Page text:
Nagi worked from the IPSL offices, met with staff regarding
the parties' partnership operations and details of the
program, and conducted mutual business and program
development. Morgan Decl. ¶ 11.
fall of 2013, the parties began working together to prepare
an application for the New York State Educational Department
for a new master's program in International Development
and Service (“IDS Program”). CMSV Decl. ¶ 5.
The IDS Program was approved by the state in early 2014 and
began its inaugural academic year in the fall of 2014.
Id. at ¶ 6. Plaintiff alleges that this
graduate program resulted in extra administrative duties for
Plaintiff's staff that Defendant was supposed to manage,
which strained the parties' relationship. Morgan Decl.
this time, Plaintiff also began leasing an apartment in
Manhattan for IPSL team members who were in New York for
work. Second Nagi Decl. Ex. B. The apartment was also listed
on Airbnb, and Dr. Nagi and others associated with CMSV
occasionally used the apartment. Morgan Decl. ¶ 15.
provided Plaintiff with free office space on its campus.
Morgan Decl. ¶ 9; Second Nagi Decl. Ex. B. The office
was used for operations related to Plaintiff's
partnership with Defendant and to recruit students from a
number of other East Coast schools. Morgan Decl. ¶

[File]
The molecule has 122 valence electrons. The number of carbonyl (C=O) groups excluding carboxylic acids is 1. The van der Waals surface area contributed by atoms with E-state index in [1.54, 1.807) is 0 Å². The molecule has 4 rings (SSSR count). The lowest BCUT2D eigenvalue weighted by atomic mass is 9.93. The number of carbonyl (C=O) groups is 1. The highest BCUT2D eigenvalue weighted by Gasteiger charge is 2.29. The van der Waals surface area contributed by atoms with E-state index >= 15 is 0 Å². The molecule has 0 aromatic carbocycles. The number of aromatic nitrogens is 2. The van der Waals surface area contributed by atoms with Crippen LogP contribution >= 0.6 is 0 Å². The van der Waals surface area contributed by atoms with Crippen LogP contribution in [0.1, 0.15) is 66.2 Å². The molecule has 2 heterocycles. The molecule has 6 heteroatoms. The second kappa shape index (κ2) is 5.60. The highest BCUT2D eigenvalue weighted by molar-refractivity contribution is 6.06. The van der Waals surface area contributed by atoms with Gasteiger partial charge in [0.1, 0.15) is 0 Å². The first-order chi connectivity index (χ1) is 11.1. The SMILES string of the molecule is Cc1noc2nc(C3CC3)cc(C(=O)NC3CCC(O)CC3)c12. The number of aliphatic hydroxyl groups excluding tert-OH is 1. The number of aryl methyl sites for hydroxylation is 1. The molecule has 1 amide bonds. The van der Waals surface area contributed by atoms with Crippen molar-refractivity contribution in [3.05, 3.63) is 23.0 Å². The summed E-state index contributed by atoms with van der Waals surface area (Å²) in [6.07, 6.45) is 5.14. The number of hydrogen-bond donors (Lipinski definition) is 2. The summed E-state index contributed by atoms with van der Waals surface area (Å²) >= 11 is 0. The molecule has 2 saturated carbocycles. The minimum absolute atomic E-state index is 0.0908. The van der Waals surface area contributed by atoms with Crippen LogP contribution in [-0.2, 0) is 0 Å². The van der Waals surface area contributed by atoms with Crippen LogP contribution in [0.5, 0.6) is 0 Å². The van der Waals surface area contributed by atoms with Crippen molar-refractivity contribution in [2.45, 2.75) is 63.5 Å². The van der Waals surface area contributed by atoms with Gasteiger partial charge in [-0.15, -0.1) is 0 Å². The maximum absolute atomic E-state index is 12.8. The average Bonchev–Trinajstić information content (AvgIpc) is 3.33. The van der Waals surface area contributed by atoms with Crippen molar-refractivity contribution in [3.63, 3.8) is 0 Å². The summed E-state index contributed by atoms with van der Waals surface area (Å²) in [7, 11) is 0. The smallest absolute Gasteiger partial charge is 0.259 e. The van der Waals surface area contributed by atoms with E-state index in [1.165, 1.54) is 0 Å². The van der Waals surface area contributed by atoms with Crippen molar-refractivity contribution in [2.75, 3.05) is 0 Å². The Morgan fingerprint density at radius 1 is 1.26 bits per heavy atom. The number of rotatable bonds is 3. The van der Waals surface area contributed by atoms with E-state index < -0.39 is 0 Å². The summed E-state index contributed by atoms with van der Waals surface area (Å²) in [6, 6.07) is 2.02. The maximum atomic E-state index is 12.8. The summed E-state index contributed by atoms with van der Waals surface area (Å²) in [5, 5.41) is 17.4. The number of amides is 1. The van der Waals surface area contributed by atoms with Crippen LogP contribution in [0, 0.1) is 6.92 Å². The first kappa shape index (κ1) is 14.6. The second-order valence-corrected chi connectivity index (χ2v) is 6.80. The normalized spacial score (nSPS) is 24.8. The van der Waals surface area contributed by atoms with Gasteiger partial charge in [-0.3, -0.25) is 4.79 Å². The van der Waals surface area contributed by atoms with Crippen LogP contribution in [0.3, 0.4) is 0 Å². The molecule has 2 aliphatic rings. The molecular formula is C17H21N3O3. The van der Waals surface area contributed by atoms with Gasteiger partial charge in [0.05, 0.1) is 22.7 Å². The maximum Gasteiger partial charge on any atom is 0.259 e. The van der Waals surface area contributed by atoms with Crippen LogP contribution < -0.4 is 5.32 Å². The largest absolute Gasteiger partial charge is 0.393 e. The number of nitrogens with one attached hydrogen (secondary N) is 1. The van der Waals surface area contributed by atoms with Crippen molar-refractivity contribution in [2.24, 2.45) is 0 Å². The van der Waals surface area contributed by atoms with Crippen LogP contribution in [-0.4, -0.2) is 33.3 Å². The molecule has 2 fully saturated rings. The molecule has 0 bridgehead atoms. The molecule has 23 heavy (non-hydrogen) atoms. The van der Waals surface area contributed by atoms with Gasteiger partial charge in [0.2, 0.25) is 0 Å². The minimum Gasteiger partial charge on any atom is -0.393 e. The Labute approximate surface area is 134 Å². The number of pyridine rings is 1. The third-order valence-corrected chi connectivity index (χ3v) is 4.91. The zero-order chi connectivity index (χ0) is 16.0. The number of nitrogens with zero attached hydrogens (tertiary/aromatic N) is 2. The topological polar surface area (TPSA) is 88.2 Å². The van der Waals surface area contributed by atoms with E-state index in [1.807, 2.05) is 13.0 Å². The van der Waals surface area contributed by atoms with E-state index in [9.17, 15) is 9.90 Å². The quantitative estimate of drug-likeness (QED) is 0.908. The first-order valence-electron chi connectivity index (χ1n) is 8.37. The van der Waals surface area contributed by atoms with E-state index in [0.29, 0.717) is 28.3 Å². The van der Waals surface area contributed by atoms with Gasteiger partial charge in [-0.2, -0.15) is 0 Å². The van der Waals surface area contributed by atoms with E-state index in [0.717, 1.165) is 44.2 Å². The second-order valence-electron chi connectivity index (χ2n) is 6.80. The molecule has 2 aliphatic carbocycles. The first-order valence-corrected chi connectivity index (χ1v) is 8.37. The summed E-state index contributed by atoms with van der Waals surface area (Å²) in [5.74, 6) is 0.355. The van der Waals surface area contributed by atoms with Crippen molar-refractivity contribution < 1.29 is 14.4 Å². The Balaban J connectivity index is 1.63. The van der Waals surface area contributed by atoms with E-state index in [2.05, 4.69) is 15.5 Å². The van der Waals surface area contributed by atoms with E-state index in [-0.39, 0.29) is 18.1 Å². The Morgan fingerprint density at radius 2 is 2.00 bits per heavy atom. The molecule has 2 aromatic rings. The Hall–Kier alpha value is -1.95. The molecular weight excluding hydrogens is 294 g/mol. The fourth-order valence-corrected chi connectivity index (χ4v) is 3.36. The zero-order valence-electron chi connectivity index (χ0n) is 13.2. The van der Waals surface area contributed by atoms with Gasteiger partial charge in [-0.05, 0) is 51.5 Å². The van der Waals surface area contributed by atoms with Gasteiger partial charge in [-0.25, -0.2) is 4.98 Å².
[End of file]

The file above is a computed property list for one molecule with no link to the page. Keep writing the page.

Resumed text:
9. IPSL maintained one or two office staff in this
location. Id. at ¶ 9; Second Nagi Decl. Ex. A.
In several documents and emails, Plaintiff referred to this
office as its “East Coast headquarters.” Second
Nagi Dec. Ex. B (“IPSL was very fortunate to be invited
to partner with CMSV, and their offer to host our East Coast
headquarters, gratis, was very gracious.”);
id. at Ex. C (“We were invited by the college
president, Chuck Flynn, as part of the college's
internalization efforts, to create an East Coast
headquarters. We jumped at the chance, as so much of our
recruitment efforts remain with institutions located in the
East.”); id. at Ex. D, ECF 35 (2016 Memorandum
of Understanding regarding activities between Plaintiff and
Defendant that Defendant would provide free office space
“for IPSL to operate IPSL's East Coast
2014, Dr. Nagi also reached out to two individuals who were
participating in IPSL's program in Portland. Morgan Decl.
Exs. C, D. In one email, Dr. Nagi contrasted the New York
program with the Portland program in order to try to
“persuade [the student] to consider the NY based IPSL
program.” Id. at Ex. C. Plaintiff also
provides another email where Dr. Nagi and Mr. Morgan discuss
a second student, who Mr. Morgan indicates was attending an
Oregon school. Id. at ¶ 13. Mr. Morgan suggests
that the student was “specifically solicited by Dr.
Nagi to consider transferring from an Oregon program to the
program at CMSV.” Id. Ultimately, several
students from Oregon participated in IPSL programs through
Defendant. Newton Decl. ¶ 6, ECF 14; Second Stevenson
Decl. ¶ 3, ECF 28-1. In addition, Defendant posted a
link to Plaintiff's website on its website. Oringdulph
Decl. ¶ 3, Ex. A, ECF 15.
July 20, 2015, the parties entered into a memorandum of
understanding (the “2015 Agreement”) to
“cooperate in CMSV's offering of an international
master's program of study” and “leverage
IPSL's international and domestic networks for the
purposes of developing this and other international and
domestic programs.” Morgan Decl. Ex. B. The
agreement's duration was five years from the date of its
execution. Id. at 1. Under the agreement, Defendant
was to-among other things-provide a Master of Science Degree